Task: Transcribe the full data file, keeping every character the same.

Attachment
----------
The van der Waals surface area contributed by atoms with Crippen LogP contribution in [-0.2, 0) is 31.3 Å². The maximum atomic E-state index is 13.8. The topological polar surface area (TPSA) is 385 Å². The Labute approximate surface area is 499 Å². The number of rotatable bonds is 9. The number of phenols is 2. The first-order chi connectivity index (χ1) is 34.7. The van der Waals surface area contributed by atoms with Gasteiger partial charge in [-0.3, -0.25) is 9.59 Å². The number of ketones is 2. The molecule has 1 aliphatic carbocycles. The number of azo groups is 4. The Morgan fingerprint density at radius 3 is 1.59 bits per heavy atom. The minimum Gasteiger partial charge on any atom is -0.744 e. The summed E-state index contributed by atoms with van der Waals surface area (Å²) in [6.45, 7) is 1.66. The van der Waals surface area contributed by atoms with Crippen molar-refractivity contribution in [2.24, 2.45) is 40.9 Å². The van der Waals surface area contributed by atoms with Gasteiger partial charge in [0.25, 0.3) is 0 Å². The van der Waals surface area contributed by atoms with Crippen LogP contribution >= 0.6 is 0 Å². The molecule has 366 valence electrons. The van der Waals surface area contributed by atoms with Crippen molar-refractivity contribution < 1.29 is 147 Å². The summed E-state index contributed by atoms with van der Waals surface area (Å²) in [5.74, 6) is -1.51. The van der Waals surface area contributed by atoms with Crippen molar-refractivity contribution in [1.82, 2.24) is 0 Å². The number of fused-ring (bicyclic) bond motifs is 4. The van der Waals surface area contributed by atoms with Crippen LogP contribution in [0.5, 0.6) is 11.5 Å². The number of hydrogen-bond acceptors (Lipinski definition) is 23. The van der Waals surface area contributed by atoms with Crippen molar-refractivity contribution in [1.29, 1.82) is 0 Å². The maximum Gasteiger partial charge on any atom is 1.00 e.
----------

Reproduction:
The van der Waals surface area contributed by atoms with Crippen LogP contribution in [-0.2, 0) is 31.3 Å². The maximum atomic E-state index is 13.8. The topological polar surface area (TPSA) is 385 Å². The Labute approximate surface area is 499 Å². The number of rotatable bonds is 9. The number of phenols is 2. The first-order chi connectivity index (χ1) is 34.7. The van der Waals surface area contributed by atoms with Gasteiger partial charge in [-0.3, -0.25) is 9.59 Å². The number of ketones is 2. The molecule has 1 aliphatic carbocycles. The number of azo groups is 4. The Morgan fingerprint density at radius 3 is 1.59 bits per heavy atom. The minimum Gasteiger partial charge on any atom is -0.744 e. The summed E-state index contributed by atoms with van der Waals surface area (Å²) in [6.45, 7) is 1.66. The van der Waals surface area contributed by atoms with Crippen molar-refractivity contribution in [2.24, 2.45) is 40.9 Å². The van der Waals surface area contributed by atoms with Gasteiger partial charge in [0.25, 0.3) is 0 Å². The van der Waals surface area contributed by atoms with Crippen LogP contribution >= 0.6 is 0 Å². The molecule has 366 valence electrons. The van der Waals surface area contributed by atoms with Crippen molar-refractivity contribution < 1.29 is 147 Å². The summed E-state index contributed by atoms with van der Waals surface area (Å²) in [5.74, 6) is -1.51. The van der Waals surface area contributed by atoms with Crippen molar-refractivity contribution in [1.82, 2.24) is 0 Å². The number of fused-ring (bicyclic) bond motifs is 4. The van der Waals surface area contributed by atoms with Crippen LogP contribution in [0.5, 0.6) is 11.5 Å². The number of hydrogen-bond acceptors (Lipinski definition) is 23. The van der Waals surface area contributed by atoms with Crippen molar-refractivity contribution in [1.29, 1.82) is 0 Å². The maximum Gasteiger partial charge on any atom is 1.00 e.